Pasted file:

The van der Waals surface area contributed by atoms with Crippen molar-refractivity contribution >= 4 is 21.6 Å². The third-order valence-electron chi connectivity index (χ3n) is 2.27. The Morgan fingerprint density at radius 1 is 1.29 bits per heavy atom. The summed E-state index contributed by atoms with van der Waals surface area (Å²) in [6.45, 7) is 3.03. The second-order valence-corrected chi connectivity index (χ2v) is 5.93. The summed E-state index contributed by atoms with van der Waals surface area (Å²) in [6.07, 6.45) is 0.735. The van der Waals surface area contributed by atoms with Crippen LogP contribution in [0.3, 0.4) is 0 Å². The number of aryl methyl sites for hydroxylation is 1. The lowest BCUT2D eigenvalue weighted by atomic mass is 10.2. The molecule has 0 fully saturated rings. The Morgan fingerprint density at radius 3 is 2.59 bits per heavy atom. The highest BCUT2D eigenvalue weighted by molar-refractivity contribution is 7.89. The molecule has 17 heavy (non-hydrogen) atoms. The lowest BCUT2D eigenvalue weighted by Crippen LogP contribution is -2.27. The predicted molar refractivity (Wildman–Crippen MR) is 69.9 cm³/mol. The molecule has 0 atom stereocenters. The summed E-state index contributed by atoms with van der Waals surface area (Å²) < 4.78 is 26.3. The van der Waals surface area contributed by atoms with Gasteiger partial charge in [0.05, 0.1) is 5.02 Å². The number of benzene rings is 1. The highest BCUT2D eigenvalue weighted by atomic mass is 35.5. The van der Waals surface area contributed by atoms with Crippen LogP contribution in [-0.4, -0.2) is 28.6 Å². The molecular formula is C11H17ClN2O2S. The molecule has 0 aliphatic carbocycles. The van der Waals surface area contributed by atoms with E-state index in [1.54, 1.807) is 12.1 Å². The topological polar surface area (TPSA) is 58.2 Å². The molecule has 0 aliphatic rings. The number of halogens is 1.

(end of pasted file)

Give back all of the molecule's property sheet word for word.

The van der Waals surface area contributed by atoms with Crippen molar-refractivity contribution >= 4 is 21.6 Å². The third-order valence-electron chi connectivity index (χ3n) is 2.27. The Morgan fingerprint density at radius 1 is 1.29 bits per heavy atom. The summed E-state index contributed by atoms with van der Waals surface area (Å²) in [6.45, 7) is 3.03. The second-order valence-corrected chi connectivity index (χ2v) is 5.93. The summed E-state index contributed by atoms with van der Waals surface area (Å²) in [6.07, 6.45) is 0.735. The van der Waals surface area contributed by atoms with Crippen LogP contribution in [0.3, 0.4) is 0 Å². The number of aryl methyl sites for hydroxylation is 1. The lowest BCUT2D eigenvalue weighted by atomic mass is 10.2. The molecule has 0 fully saturated rings. The Morgan fingerprint density at radius 3 is 2.59 bits per heavy atom. The highest BCUT2D eigenvalue weighted by molar-refractivity contribution is 7.89. The molecule has 17 heavy (non-hydrogen) atoms. The lowest BCUT2D eigenvalue weighted by Crippen LogP contribution is -2.27. The predicted molar refractivity (Wildman–Crippen MR) is 69.9 cm³/mol. The molecule has 0 atom stereocenters. The summed E-state index contributed by atoms with van der Waals surface area (Å²) < 4.78 is 26.3. The van der Waals surface area contributed by atoms with Gasteiger partial charge in [0.05, 0.1) is 5.02 Å². The number of benzene rings is 1. The highest BCUT2D eigenvalue weighted by atomic mass is 35.5. The van der Waals surface area contributed by atoms with Crippen LogP contribution in [-0.4, -0.2) is 28.6 Å². The molecular formula is C11H17ClN2O2S. The molecule has 0 aliphatic carbocycles. The van der Waals surface area contributed by atoms with E-state index in [1.54, 1.807) is 12.1 Å². The topological polar surface area (TPSA) is 58.2 Å². The molecule has 0 aliphatic rings. The number of halogens is 1.